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Stieg and Me: Memories of my Life with Stieg Larsson by [Gabrielsson, Eva]
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Stieg and Me: Memories of my Life with Stieg Larsson Kindle Edition

4.2 out of 5 stars 10 customer reviews

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Length: 224 pages Word Wise: Enabled Enhanced Typesetting: Enabled
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In this memoir she recalls her relationship with Larsson and contrasts the hysterical, ill-informed, speculative media hoopla that has betrayed the leftist liberal political, cultural and social ideas that they shared and that inspired his fiction. For devotees of the novels she also confirmed elements in the book that are autobiographical and teases us with hints about the mysterious fourth volume. (IAIN FINLAYSON THE TIMES - 23 JULY 2011)

Gabrielsson's deep love for Larsson rises from these pages with great power and her account of her ongoing battle with Larsson's father and brother over his estate is gripping... love for Larsson is the main force behind the writing. (SOPHIE HANNAH SUNDAY EXPRESS - 24 July 2011)

After much preliminary speculation over its contents, Eva Gabrielsson's fascinating and quirky memoir about her life with the most successful Scandinavian crime writer of all time turns out to be a truly fascinating read. (CRIME TIME)

It is hard not to feel sorry for Eva Gabrielsson. (SUNDAY TIMES - 10 July 2011)

...a short, highly emotional tour through a widow's grief and dispossession. (David Carr New York Times)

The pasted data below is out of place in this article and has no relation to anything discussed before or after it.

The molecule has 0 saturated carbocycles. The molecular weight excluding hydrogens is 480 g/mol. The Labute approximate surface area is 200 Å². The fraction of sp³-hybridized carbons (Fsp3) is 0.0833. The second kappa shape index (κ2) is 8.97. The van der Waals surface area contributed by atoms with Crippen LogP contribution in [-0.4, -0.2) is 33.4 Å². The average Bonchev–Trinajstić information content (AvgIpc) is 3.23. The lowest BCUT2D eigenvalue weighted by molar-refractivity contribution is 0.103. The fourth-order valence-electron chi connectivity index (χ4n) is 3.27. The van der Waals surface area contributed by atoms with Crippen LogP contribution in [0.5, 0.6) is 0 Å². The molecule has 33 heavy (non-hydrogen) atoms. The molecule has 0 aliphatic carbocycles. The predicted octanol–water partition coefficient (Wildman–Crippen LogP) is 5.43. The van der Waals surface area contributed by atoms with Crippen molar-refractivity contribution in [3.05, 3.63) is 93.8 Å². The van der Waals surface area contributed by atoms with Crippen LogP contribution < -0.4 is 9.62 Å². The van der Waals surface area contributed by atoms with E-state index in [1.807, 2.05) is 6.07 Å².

Stieg Larsson's widow tells the story of their 30-year romance, of Stieg's upbringing and early years, and how this shaped the morals and personality of the Swedish journalist and author. (TNT - 11 July 2011)

Essential reading for the bigger picture of this bestselling author and campaigner. (Sile McArdle Sunday Independent Ireland)

Book Description

The poignant account of the thirty-year life shared together by Stieg Larsson and Eva Gabrielsson.

Product details

  • Format: Kindle Edition
  • File Size: 3848 KB
  • Print Length: 224 pages
  • Publisher: Orion (14 July 2011)
  • Sold by: Amazon Media EU S.à r.l.
  • Language: English
  • ASIN: B00590YJLW
  • Text-to-Speech: Enabled
  • X-Ray:
  • Word Wise: Enabled
  • Enhanced Typesetting: Enabled
  • Average Customer Review: 4.2 out of 5 stars 10 customer reviews
  • Amazon Bestsellers Rank: #391,405 Paid in Kindle Store (See Top 100 Paid in Kindle Store)
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Customer Reviews

4.2 out of 5 stars
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Top Customer Reviews

By Ann Fairweather TOP 1000 REVIEWERVINE VOICE on 24 July 2011
Format: Paperback
Considering the hype I heard this book provoked when published in France, I was rather disappointed by its content. Sketchy and unstructured, the book consists more of random musings back on Eva's life with Stieg than 'biographical' material, so funny enough, (or calculated result?) you are not going to learn here anything you did not know already if you are, like me, interested in the man behind the Trilogy, and if you have read lots of articles about him.
Yes Eva tells us about her legitimate grievances against the Larsson family, but as she somehow comes across as rather cold and unsympathetic, I was left wondering if they did not have an unmentionned reason for not being more generous towards her? The other side of the story would certainly gains to be heard...
When I read somewhere before that she might have helped Stieg in writing the Trilogy, that is at least one point elucidated: even with a ghost-writer, the writing here is so flat and dull that no, Eva definitely did not 'write' any of Millennium...And what will happen to the poor 4th volume of which only 200 pages were completed by Stieg, god knows...But if it ever is published it will only be a caricature of what he would have done. Called 'the revenge of God' it is the never-to-be-book I miss most...